2013年10月21日月曜日

The Functional and Structural Neural Basis of Individual Differences in Loss Aversion

Nicola Canessa, Chiara Crespi, Matteo Motterlini, Gabriel Baud-Bovy, Gabriele Chierchia, Giuseppe Pantaleo, Marco Tettamanti, and Stefano F. Cappa
J. Neurosci. 2013;33 14307-14317
http://www.jneurosci.org/cgi/content/abstract/33/36/14307?etoc

ヒトfMRI。
プロスペクト理論における損失回避傾向の神経基盤。
「扁桃体が損失に特異的に反応し、損失回避的になる」という説と「損失/報酬の区別をせずに中脳辺縁系が価値に反応し、損失回避的になる」という説があった。
本研究で分かったことは:
・扁桃体は損失に反応する。
・一方、中脳辺縁系は損失回避傾向の個人差を説明出来る。
つまり、上記の説は両方正しそう。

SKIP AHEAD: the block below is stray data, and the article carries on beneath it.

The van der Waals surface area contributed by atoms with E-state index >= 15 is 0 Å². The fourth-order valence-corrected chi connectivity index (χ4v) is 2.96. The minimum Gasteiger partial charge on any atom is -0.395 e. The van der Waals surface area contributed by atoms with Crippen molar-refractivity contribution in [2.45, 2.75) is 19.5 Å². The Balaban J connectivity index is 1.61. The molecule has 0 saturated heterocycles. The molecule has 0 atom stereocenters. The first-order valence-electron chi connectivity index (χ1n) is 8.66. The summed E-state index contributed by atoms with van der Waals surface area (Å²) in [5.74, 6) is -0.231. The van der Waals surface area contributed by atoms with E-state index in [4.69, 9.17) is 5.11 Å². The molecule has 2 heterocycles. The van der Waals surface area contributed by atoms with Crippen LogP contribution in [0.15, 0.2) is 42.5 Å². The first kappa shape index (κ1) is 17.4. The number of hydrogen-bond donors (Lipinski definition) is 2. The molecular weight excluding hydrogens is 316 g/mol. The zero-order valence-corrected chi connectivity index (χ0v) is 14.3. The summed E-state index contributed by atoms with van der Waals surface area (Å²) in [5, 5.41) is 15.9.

Decision making under risk entails the anticipation of prospective outcomes, typically leading to the greater sensitivity to losses than gains known as loss aversion. Previous studies on the neural bases of choice-outcome anticipation and loss aversion provided inconsistent results, showing either bidirectional mesolimbic responses of activation for gains and deactivation for losses, or a specific amygdala involvement in processing losses. Here we focused on loss aversion with the aim to address interindividual differences in the neural bases of choice-outcome anticipation. Fifty-six healthy human participants accepted or rejected 104 mixed gambles offering equal (50%) chances of gaining or losing different amounts of money while their brain activity was measured with functional magnetic resonance imaging (fMRI). We report both bidirectional and gain/loss-specific responses while evaluating risky gambles, with amygdala and posterior insula specifically tracking the magnitude of potential losses. At the individual level, loss aversion was reflected both in limbic fMRI responses and in gray matter volume in a structural amygdala–thalamus–striatum network, in which the volume of the “output” centromedial amygdala nuclei mediating avoidance behavior was negatively correlated with monetary performance. We conclude that outcome anticipation and ensuing loss aversion involve multiple neural systems, showing functional and structural individual variability directly related to the actual financial outcomes of choices. By supporting the simultaneous involvement of both appetitive and aversive processing in economic decision making, these results contribute to the interpretation of existing inconsistencies on the neural bases of anticipating choice outcomes.

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